Businesses reminded to protect their domain names

Tuesday, 15 September, 2020

Businesses reminded to protect their domain names

The Australian Cyber Security Centre (ACSC) has issued a reminder for businesses to protect their domain names (their internet mail addresses and online business identity), warning against abandoning domain names to cybercriminals through administrative oversight. Allowing corporate domain names to expire puts businesses at risk, potentially exposing clients’ personal and confidential information, client-legal privileged information and financial details.

Failing to protect domain names can also lead to reputational damage to individuals and businesses; the ACSC warns that losing control of your website and email service can be devastating, even if your company has merged or shut down. Renewing domain names typically costs $15 a year — if businesses fail to renew their domain names, they can end up on a ‘dropped domains’ website for others to register and sell. Approximately 1000 Australian domain names fail to be renewed each day. Abandoning domain names means businesses lose their websites and also any emails subsequently sent to the same domain name.

Independent cybersecurity researcher Gabor Szathmari warns that the flow-on effect can enable cybercriminals to gain access to, and reset passwords for, online services and profession-specific portals where email is required to sign up. The risk is even greater for sites or accounts that only require single-factor authentication to reset passwords (such as receipt of an email to regain access where a password is forgotten).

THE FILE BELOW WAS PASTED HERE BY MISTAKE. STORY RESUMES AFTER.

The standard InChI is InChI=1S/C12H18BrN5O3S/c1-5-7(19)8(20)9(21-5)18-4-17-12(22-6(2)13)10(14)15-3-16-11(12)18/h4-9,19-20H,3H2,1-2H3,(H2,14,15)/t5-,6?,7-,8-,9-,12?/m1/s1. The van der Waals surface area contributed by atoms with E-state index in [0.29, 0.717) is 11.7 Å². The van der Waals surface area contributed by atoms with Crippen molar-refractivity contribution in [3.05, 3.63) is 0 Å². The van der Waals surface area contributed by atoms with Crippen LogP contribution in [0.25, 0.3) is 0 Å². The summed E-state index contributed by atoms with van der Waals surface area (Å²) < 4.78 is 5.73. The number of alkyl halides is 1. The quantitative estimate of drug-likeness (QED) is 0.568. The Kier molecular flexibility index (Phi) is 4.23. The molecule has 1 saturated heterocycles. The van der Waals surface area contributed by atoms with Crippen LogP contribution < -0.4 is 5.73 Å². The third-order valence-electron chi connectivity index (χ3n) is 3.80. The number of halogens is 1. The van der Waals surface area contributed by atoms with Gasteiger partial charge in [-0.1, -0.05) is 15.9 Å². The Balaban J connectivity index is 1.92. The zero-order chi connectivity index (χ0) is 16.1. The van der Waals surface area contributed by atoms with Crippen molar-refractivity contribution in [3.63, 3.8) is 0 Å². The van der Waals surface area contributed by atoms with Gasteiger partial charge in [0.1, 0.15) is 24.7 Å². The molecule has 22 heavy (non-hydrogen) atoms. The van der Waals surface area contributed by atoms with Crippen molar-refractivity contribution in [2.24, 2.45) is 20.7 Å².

Whoever has control over the domain name and is able to set up a basic email service can capture password reset emails. Szathmari’s research revealed that by taking control over abandoned domain names previously belonging to legal practices, cybercriminals can access confidential documents of former clients, confidential documents of the former practice, confidential email correspondence and personal information of former clients.

Cybercriminals can also impersonate legal practitioners to defraud former clients and fellow practitioners, and regain access to the former legal practices’ Office 365 and G Suite account, thereby accessing any email and documents not deleted on the platforms. Cybercriminals can also hijack personal user accounts, such as LinkedIn and Facebook, of the legal professionals practising in their new jobs.

To protect yourself and your clients, and prevent this from happening to your business, visit:

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